There are age related changes in total cholesterol and LDL Cholesterol – both increasing gradually with time. A study of physical fitness in 11,400 people who had several treadmill tests over 36 years found those in the lower third for fitness developed abnormal lipids 10 to 15 years earlier that those in the fittest third. In other words it does seem that regular exercise delays the age-related development of undesirable changes in blood fats. This idea is supported by the finding that regular walking reduces the both total cholesterol and the all-important ratio of total cholesterol to HDL-C.
The data on the response of lipid abnormalities to exercise alone are surprisingly and disappointingly sparse and sometimes contradictory. A 2005 meta-analysis concluded that regular aerobic exercise does raise HDL-C levels but that the effect on other lipid fractions was less certain. It also seemed that exercise alone was less effective than the combination of diet and exercise. However, a 2011 meta-analysis confusingly found that diet and exercise reduce total cholesterol, total cholesterol/HDL-C ratio and LDL-C but has little effect on the protective HDL-C. So, a bit of disparity there but all are agreed that regular exercise does reduce the all-important total cholesterol/HDL-C ratio.
Perhaps the most effective management of dyslipidaemia is the combination of statins with exercise. In a cohort of 10,043 Americans with dyslipidaemia, among men treated with statins the most fit had just 30% the risk of dying over ten years compared with the least fit.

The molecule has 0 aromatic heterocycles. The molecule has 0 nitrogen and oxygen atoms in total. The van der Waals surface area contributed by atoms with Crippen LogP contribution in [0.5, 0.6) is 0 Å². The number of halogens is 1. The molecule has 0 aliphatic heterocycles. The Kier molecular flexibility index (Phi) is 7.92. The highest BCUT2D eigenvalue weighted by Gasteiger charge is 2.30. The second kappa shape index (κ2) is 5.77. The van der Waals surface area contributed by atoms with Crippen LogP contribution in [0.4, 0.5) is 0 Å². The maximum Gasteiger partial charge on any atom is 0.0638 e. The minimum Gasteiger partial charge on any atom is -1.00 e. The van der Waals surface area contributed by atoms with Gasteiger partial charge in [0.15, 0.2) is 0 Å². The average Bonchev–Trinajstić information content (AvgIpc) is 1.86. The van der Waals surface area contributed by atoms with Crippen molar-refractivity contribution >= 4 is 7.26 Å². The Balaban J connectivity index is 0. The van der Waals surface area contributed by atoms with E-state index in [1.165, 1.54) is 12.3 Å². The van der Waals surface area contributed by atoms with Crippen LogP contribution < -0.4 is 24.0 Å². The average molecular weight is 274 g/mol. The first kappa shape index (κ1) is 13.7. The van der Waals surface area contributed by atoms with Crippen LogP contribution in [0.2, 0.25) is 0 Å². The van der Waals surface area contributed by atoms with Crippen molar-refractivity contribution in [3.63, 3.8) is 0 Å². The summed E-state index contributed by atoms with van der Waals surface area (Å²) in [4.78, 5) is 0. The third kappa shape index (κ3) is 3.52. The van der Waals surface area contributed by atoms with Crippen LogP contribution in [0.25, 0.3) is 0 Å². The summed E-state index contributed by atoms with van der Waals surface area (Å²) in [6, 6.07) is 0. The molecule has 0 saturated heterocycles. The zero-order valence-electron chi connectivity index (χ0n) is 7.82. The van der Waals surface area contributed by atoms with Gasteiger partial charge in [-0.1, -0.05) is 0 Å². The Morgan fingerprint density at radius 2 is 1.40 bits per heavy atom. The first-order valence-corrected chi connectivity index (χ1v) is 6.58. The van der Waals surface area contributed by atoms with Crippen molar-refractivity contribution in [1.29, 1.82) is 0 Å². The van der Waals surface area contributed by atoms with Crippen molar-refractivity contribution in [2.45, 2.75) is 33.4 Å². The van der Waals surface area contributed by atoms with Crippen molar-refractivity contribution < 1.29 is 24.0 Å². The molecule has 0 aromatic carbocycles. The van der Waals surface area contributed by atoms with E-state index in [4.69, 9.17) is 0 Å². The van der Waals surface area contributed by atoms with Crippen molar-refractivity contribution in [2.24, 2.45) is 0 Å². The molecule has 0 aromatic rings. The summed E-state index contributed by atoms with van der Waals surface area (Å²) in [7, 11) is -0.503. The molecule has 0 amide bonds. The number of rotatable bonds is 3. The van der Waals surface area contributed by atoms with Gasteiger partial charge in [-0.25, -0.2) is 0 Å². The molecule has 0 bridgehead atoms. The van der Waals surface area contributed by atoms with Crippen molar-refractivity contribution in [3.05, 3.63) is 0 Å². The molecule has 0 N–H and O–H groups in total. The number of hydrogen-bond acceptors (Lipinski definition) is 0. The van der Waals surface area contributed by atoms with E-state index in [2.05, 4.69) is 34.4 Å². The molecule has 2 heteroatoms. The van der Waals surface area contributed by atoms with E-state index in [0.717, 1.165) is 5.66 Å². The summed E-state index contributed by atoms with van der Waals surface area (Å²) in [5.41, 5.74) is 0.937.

Finally, take heed of the conclusions of the American Heart Association and the American College of Cardiology. After a thorough appraisal of all the evidence they concluded that it may require 12 MET task hours per week of exercise to favourably influence LDL-C. How much is that? – about one hour 40 mins per week of very brisk walking (4 mph). Get to it!
Covid and exercise.
A sobering paper this week from the Transylvanian Review (yes, really). A group of South Korean students who exercised regularly was studied before and after the Covid Lockdown. Over the three months, muscle mass had reduced by 2.2%, while body weight had increased (1.2%), as had fat mass (7.2%) and percentage body fat (9.2%). Cardiopulmonary fitness had reduced by 11% and strength by 5%.